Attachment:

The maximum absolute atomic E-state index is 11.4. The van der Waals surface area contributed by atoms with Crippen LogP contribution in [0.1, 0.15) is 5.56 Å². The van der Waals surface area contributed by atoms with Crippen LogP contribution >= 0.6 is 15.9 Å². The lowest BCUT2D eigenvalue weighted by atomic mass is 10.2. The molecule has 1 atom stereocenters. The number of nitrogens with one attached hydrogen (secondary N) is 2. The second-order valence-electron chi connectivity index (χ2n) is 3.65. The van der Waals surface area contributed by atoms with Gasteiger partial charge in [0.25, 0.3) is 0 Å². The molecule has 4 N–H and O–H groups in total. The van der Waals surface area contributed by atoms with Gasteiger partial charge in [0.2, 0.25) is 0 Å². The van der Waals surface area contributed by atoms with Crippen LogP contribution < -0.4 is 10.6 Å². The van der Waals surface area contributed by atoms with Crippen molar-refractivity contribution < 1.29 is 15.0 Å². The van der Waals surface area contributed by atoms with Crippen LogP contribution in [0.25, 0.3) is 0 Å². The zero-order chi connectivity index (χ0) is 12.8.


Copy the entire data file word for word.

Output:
The maximum absolute atomic E-state index is 11.4. The van der Waals surface area contributed by atoms with Crippen LogP contribution in [0.1, 0.15) is 5.56 Å². The van der Waals surface area contributed by atoms with Crippen LogP contribution >= 0.6 is 15.9 Å². The lowest BCUT2D eigenvalue weighted by atomic mass is 10.2. The molecule has 1 atom stereocenters. The number of nitrogens with one attached hydrogen (secondary N) is 2. The second-order valence-electron chi connectivity index (χ2n) is 3.65. The van der Waals surface area contributed by atoms with Gasteiger partial charge in [0.25, 0.3) is 0 Å². The molecule has 4 N–H and O–H groups in total. The van der Waals surface area contributed by atoms with Gasteiger partial charge in [0.2, 0.25) is 0 Å². The van der Waals surface area contributed by atoms with Crippen LogP contribution < -0.4 is 10.6 Å². The van der Waals surface area contributed by atoms with Crippen molar-refractivity contribution < 1.29 is 15.0 Å². The van der Waals surface area contributed by atoms with Crippen LogP contribution in [0.25, 0.3) is 0 Å². The zero-order chi connectivity index (χ0) is 12.8.